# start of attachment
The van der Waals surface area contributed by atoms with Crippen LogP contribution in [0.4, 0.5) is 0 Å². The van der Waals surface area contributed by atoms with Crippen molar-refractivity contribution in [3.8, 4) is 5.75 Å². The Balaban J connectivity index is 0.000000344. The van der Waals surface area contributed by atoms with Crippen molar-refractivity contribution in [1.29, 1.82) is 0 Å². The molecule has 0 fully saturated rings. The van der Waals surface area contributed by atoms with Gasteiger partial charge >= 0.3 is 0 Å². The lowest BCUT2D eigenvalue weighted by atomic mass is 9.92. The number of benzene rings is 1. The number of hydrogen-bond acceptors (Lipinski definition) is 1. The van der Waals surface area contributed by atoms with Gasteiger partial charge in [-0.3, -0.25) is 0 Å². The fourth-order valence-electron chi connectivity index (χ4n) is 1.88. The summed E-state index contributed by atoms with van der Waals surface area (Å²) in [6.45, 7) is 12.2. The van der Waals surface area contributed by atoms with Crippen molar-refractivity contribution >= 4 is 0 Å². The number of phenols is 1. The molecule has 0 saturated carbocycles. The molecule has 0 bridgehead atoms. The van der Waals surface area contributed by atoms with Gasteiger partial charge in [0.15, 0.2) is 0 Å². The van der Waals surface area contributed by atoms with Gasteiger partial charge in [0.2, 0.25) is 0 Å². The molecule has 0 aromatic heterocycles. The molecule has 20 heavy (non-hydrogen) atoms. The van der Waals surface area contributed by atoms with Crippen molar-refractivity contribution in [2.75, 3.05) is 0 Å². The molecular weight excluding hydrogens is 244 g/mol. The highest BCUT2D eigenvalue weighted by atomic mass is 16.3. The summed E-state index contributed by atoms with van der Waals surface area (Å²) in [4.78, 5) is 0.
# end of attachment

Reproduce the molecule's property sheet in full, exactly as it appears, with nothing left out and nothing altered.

The van der Waals surface area contributed by atoms with Crippen LogP contribution in [0.4, 0.5) is 0 Å². The van der Waals surface area contributed by atoms with Crippen molar-refractivity contribution in [3.8, 4) is 5.75 Å². The Balaban J connectivity index is 0.000000344. The van der Waals surface area contributed by atoms with Crippen molar-refractivity contribution in [1.29, 1.82) is 0 Å². The molecule has 0 fully saturated rings. The van der Waals surface area contributed by atoms with Gasteiger partial charge >= 0.3 is 0 Å². The lowest BCUT2D eigenvalue weighted by atomic mass is 9.92. The number of benzene rings is 1. The number of hydrogen-bond acceptors (Lipinski definition) is 1. The van der Waals surface area contributed by atoms with Gasteiger partial charge in [-0.3, -0.25) is 0 Å². The fourth-order valence-electron chi connectivity index (χ4n) is 1.88. The summed E-state index contributed by atoms with van der Waals surface area (Å²) in [6.45, 7) is 12.2. The van der Waals surface area contributed by atoms with Crippen molar-refractivity contribution >= 4 is 0 Å². The number of phenols is 1. The molecule has 0 saturated carbocycles. The molecule has 0 bridgehead atoms. The van der Waals surface area contributed by atoms with Gasteiger partial charge in [0.15, 0.2) is 0 Å². The van der Waals surface area contributed by atoms with Gasteiger partial charge in [0.2, 0.25) is 0 Å². The molecule has 0 aromatic heterocycles. The molecule has 20 heavy (non-hydrogen) atoms. The van der Waals surface area contributed by atoms with Crippen molar-refractivity contribution in [2.75, 3.05) is 0 Å². The molecular weight excluding hydrogens is 244 g/mol. The highest BCUT2D eigenvalue weighted by atomic mass is 16.3. The summed E-state index contributed by atoms with van der Waals surface area (Å²) in [4.78, 5) is 0.